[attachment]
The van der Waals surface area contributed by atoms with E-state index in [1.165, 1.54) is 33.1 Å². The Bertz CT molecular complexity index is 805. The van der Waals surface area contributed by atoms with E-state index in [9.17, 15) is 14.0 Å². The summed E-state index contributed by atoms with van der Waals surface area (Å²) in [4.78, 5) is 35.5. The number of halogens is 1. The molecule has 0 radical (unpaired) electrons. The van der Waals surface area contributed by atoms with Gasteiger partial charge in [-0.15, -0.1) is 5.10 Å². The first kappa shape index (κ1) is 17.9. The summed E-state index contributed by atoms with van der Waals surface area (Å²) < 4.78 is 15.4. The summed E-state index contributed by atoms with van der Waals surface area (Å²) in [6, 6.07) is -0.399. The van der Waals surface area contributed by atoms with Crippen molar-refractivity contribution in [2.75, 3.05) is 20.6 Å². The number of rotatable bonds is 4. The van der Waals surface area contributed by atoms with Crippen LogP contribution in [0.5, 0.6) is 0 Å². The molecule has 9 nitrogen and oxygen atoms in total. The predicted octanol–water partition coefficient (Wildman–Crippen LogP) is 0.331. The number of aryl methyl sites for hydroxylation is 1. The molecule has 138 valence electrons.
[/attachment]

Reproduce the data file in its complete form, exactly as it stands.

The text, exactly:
The van der Waals surface area contributed by atoms with E-state index in [1.165, 1.54) is 33.1 Å². The Bertz CT molecular complexity index is 805. The van der Waals surface area contributed by atoms with E-state index in [9.17, 15) is 14.0 Å². The summed E-state index contributed by atoms with van der Waals surface area (Å²) in [4.78, 5) is 35.5. The number of halogens is 1. The molecule has 0 radical (unpaired) electrons. The van der Waals surface area contributed by atoms with Gasteiger partial charge in [-0.15, -0.1) is 5.10 Å². The first kappa shape index (κ1) is 17.9. The summed E-state index contributed by atoms with van der Waals surface area (Å²) < 4.78 is 15.4. The summed E-state index contributed by atoms with van der Waals surface area (Å²) in [6, 6.07) is -0.399. The van der Waals surface area contributed by atoms with Crippen molar-refractivity contribution in [2.75, 3.05) is 20.6 Å². The number of rotatable bonds is 4. The van der Waals surface area contributed by atoms with Crippen LogP contribution in [0.5, 0.6) is 0 Å². The molecule has 9 nitrogen and oxygen atoms in total. The predicted octanol–water partition coefficient (Wildman–Crippen LogP) is 0.331. The number of aryl methyl sites for hydroxylation is 1. The molecule has 138 valence electrons.